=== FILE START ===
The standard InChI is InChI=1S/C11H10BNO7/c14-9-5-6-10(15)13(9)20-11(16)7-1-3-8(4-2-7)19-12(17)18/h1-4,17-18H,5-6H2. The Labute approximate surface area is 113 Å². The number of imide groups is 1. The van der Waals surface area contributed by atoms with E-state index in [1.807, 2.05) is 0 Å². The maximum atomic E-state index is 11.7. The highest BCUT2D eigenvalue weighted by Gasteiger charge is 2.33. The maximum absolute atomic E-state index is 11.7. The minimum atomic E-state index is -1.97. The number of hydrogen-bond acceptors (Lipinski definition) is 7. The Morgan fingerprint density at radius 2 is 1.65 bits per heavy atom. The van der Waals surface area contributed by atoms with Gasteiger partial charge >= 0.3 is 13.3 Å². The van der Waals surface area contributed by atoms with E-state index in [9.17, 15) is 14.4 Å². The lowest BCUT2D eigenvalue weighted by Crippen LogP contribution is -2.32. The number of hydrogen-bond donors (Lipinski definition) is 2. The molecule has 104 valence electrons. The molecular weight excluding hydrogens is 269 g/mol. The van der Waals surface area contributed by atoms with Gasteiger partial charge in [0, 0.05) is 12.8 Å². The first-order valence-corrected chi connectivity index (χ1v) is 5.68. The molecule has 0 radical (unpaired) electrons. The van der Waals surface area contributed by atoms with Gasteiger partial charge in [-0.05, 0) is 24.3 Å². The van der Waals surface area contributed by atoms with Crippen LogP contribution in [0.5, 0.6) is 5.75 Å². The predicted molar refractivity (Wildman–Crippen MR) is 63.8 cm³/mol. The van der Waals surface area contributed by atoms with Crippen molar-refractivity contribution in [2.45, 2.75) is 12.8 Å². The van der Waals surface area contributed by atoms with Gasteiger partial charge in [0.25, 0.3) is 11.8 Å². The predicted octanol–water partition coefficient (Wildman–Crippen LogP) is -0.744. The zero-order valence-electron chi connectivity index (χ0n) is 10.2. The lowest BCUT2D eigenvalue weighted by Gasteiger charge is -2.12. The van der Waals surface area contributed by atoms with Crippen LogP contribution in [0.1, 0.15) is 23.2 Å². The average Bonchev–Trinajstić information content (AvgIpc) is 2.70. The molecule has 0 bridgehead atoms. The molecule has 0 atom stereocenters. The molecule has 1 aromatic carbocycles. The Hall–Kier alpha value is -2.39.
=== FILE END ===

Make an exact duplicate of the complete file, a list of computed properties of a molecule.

The standard InChI is InChI=1S/C11H10BNO7/c14-9-5-6-10(15)13(9)20-11(16)7-1-3-8(4-2-7)19-12(17)18/h1-4,17-18H,5-6H2. The Labute approximate surface area is 113 Å². The number of imide groups is 1. The van der Waals surface area contributed by atoms with E-state index in [1.807, 2.05) is 0 Å². The maximum atomic E-state index is 11.7. The highest BCUT2D eigenvalue weighted by Gasteiger charge is 2.33. The maximum absolute atomic E-state index is 11.7. The minimum atomic E-state index is -1.97. The number of hydrogen-bond acceptors (Lipinski definition) is 7. The Morgan fingerprint density at radius 2 is 1.65 bits per heavy atom. The van der Waals surface area contributed by atoms with Gasteiger partial charge >= 0.3 is 13.3 Å². The van der Waals surface area contributed by atoms with E-state index in [9.17, 15) is 14.4 Å². The lowest BCUT2D eigenvalue weighted by Crippen LogP contribution is -2.32. The number of hydrogen-bond donors (Lipinski definition) is 2. The molecule has 104 valence electrons. The molecular weight excluding hydrogens is 269 g/mol. The van der Waals surface area contributed by atoms with Gasteiger partial charge in [0, 0.05) is 12.8 Å². The first-order valence-corrected chi connectivity index (χ1v) is 5.68. The molecule has 0 radical (unpaired) electrons. The van der Waals surface area contributed by atoms with Gasteiger partial charge in [-0.05, 0) is 24.3 Å². The van der Waals surface area contributed by atoms with Crippen LogP contribution in [0.5, 0.6) is 5.75 Å². The predicted molar refractivity (Wildman–Crippen MR) is 63.8 cm³/mol. The van der Waals surface area contributed by atoms with Crippen molar-refractivity contribution in [2.45, 2.75) is 12.8 Å². The van der Waals surface area contributed by atoms with Gasteiger partial charge in [0.25, 0.3) is 11.8 Å². The predicted octanol–water partition coefficient (Wildman–Crippen LogP) is -0.744. The zero-order valence-electron chi connectivity index (χ0n) is 10.2. The lowest BCUT2D eigenvalue weighted by Gasteiger charge is -2.12. The van der Waals surface area contributed by atoms with Crippen LogP contribution in [0.1, 0.15) is 23.2 Å². The average Bonchev–Trinajstić information content (AvgIpc) is 2.70. The molecule has 0 bridgehead atoms. The molecule has 0 atom stereocenters. The molecule has 1 aromatic carbocycles. The Hall–Kier alpha value is -2.39.